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ODIN Wins $7m RFID Contract from DoD
RFID solutions provider ODIN technologies has been awarded a contract by the US Defense Logistics Agency (DLA) to outfit the US Department of Defense's worldwide network of distribution centers with passive RFID. The contract, which could amount to as much as $7 million, calls for 26 facilities to be RFID enabled by the end of 2007.
May 18, 2006—This article was originally published by RFID Update.
May 18, 2006—RFID solutions provider ODIN technologies has been awarded a contract by the US Defense Logistics Agency (DLA) to outfit the US Department of Defense's worldwide network of distribution centers with passive RFID. The contract, which could amount to as much as $7 million, calls for 26 facilities to be RFID-enabled by the end of 2007. RFID Update spoke with ODIN's chief operating officer Bret Kinsella about the development.
"This is a rare opportunity for anybody in this industry," said Kinsella. The DoD's deployment of RFID, like Wal-Mart's, is considered to have been a catalyst for the industry as it exists today. While the DoD has been slower than originally expected to move forward with implementation, its long-term potential for driving the adoption and evolution of RFID technology remains undisputed. With more than 40,000 active suppliers, the breadth of companies ultimately affected by the mandate is extremely wide.
Currently the DoD has two depots -- one in Susquehanna, Pennsylvania, the other in San Joaquin, California -- already equipped with RFID. Kinsella noted that the RFID footprint at those locations is still small and will be expanded as part of the contract. Then RFID will be deployed at the 17 remaining depots in the US, and after that, those abroad.
The DoD has emphasized that its adoption of RFID is, fundamentally, an effort to support the warfighter. The ability to more efficiently and accurately get supplies to the front lines will result in the ultimate goal of safer troops. Furthermore, the RFID initiative is consistent with an organization-wide effort -- spearheaded by Secretary of Defense Donald Rumsfeld -- to transform the military into a more agile and responsive one as the demands for defense continue to change.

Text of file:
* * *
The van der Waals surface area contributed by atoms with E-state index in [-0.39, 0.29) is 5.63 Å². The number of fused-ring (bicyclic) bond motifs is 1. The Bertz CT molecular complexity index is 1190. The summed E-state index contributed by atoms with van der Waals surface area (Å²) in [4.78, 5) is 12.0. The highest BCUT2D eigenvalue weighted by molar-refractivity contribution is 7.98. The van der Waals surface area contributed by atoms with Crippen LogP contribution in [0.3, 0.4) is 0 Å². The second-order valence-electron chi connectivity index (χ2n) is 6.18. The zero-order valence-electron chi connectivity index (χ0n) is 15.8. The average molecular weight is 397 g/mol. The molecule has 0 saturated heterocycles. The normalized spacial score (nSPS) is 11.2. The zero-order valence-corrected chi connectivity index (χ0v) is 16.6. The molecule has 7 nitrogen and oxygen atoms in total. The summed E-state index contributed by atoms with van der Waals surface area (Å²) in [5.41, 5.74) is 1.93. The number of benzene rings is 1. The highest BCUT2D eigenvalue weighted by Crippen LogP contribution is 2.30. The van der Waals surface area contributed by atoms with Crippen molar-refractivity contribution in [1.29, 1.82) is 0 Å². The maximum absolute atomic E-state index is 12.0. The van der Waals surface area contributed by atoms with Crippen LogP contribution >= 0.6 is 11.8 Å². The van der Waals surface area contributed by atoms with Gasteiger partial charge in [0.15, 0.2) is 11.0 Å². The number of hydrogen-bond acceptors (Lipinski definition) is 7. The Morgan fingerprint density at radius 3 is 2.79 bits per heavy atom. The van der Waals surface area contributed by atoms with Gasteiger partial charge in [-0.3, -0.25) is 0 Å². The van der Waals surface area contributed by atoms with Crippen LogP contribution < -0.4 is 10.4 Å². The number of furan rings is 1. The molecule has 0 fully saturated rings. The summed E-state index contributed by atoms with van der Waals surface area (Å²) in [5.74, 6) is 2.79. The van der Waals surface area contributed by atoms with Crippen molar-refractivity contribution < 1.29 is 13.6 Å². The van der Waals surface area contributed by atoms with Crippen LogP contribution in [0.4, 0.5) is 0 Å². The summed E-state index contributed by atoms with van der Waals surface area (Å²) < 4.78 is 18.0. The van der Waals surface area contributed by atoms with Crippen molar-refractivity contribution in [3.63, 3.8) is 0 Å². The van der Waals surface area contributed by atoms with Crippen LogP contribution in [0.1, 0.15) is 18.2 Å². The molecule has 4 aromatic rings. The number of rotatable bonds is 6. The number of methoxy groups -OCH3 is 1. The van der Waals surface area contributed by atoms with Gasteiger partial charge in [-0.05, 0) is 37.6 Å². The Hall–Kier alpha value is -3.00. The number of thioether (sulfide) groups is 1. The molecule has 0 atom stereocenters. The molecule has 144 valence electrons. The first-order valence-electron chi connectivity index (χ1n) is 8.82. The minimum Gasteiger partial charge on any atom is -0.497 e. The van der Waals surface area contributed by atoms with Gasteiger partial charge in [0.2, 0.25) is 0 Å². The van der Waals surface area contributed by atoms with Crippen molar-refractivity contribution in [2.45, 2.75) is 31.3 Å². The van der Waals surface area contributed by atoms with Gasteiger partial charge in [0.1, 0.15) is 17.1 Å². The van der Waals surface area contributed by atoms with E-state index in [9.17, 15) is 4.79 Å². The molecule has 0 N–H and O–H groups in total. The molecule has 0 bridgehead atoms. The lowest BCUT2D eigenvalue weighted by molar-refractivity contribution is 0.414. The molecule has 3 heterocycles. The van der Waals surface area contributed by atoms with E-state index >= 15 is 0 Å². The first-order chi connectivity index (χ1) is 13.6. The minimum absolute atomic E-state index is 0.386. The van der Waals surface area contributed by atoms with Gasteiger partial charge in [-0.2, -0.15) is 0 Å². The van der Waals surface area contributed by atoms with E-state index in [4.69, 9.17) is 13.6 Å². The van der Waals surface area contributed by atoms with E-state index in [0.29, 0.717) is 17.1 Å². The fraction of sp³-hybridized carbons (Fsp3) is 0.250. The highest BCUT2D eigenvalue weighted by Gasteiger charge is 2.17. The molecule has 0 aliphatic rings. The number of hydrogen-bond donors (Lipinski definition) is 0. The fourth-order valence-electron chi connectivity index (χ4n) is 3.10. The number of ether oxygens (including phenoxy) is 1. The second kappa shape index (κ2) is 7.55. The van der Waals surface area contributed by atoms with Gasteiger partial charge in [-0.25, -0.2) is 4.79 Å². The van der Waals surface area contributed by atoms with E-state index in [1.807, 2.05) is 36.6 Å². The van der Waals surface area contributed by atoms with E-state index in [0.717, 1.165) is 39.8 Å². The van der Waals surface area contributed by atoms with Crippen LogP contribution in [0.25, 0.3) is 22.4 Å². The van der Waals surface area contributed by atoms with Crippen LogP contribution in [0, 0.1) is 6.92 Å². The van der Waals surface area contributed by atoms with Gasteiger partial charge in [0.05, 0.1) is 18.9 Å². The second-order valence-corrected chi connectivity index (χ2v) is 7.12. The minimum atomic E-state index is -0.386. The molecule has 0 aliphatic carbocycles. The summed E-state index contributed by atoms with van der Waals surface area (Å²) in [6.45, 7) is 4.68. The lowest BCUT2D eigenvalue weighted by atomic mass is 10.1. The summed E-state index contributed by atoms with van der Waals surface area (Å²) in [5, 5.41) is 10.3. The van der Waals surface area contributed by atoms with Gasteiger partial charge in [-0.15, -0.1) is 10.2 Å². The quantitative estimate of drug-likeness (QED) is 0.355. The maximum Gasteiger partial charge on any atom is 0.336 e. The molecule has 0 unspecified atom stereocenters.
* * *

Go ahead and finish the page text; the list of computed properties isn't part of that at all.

Kinsella explained that the DoD has had strong success with tagging and tracking shipping containers from port to port using Savi Technology's active RFID in Operation Enduring Freedom in Afghanistan and Operation Iraqi Freedom. A key shortcoming, however, was that once the containers were opened and the goods taken out, the DoD lost the RFID-enabled visibility. "As soon as they cracked open the container they were back to using clipboards for tracking items," said Kinsella. Tagging the goods in the container with passive RFID will address this issue. "The passive RFID is really designed to get below container-level visibility so you can have pallet- and case-level visibility and more efficiently allocate to the warfighter. This is exactly the type of application that RFID is best-suited for."
ODIN beat out ten other companies that responded to the DLA with bids for the contract. Among those competing were "some of the world's largest systems integrators," according to the release. Separately, the company earned a ranking second only to IBM in the 2006 RFID Marketing Strategies Report among RFID software and service providers in the "Most Recognized" and "Thought Leadership" categories. The rankings were based on a survey of more than 550 end-user and industry respondents.
Read the DoD award announcement
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